UDL on Campus: Universal Design for Learning in Higher Education
UDL On Campus is a collection of resources developed by CAST geared towards multiple stakeholders within postsecondary institutions, including instructional designers, faculty, policy makers, and administrators. The purpose of the site is to offer an understanding of Universal Design for Learning (UDL) in higher education and contains four sections: 1) UDL in Higher Education, 2) Course Design, 3) Media and Materials, and 4) Accessibility and Policy. Each section provides resources about addressing learner variability at the postsecondary level in an effort to improve learning opportunities, retention, and outcomes.

Researchers’ Work from University of Vermont Focuses on Library Science (Supporting Students with Histories of Trauma in Libraries: A Collaboration of Accessibility and Library Services). (2019, December 3). Information Technology Newsweekly, 837. https://link.gale.com/apps/doc/A607192625/ITOF?u=mbc&sid=summon&xid=2036b4ec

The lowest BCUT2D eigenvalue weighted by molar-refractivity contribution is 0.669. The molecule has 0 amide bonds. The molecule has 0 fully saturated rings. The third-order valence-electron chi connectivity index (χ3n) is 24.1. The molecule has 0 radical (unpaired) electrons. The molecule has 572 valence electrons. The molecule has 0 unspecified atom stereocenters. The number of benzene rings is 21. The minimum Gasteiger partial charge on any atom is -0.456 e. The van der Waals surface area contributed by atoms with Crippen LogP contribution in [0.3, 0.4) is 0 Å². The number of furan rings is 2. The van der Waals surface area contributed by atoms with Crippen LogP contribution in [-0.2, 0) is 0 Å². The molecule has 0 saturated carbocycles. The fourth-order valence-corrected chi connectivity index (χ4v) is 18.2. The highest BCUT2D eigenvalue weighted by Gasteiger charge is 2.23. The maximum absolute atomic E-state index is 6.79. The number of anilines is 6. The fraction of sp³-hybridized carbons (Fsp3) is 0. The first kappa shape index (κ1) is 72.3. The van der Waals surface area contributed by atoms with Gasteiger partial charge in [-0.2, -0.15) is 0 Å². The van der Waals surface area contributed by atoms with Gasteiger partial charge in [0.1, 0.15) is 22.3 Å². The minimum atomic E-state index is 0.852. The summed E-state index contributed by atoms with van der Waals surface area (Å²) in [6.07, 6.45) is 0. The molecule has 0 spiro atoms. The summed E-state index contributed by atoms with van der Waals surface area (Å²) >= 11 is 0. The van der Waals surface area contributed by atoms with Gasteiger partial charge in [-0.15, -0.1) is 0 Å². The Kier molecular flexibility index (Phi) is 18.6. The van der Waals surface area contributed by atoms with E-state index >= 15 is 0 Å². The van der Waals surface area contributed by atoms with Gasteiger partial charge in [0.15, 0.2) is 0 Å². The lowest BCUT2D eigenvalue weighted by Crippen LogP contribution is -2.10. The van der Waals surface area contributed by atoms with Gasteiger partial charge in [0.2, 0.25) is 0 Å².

Universal Design for Trauma
Andrea B. Nikischer
Trauma history is an important consideration for adult educators. The majority of adults in the United States will experience trauma in their lifetime and many will suffer both short and long-term physical and/or emotional health impacts as a result. Previous research indicates trauma history can negatively influence educational outcomes, with implications for adult education program design and delivery. Building on the concept of “universal design” , I will outline five required components for a new universal design for trauma created specifically to address trauma history

Aubrey Threkhold https://www.endicott.edu/about/faculty-staff-directory/a/aubry-threlkeld is the Myrt Harper Rose `56 Dean of Education. They connect research to practice in the field of education and have presented 100+ talks in pedagogy, disability, and 2SLGBTQIA+ studies. They consult and advise on the Collaborative on Racialized Disability (CORD) at Easterseals International where they focus on improving the lives of Black children with disabilities.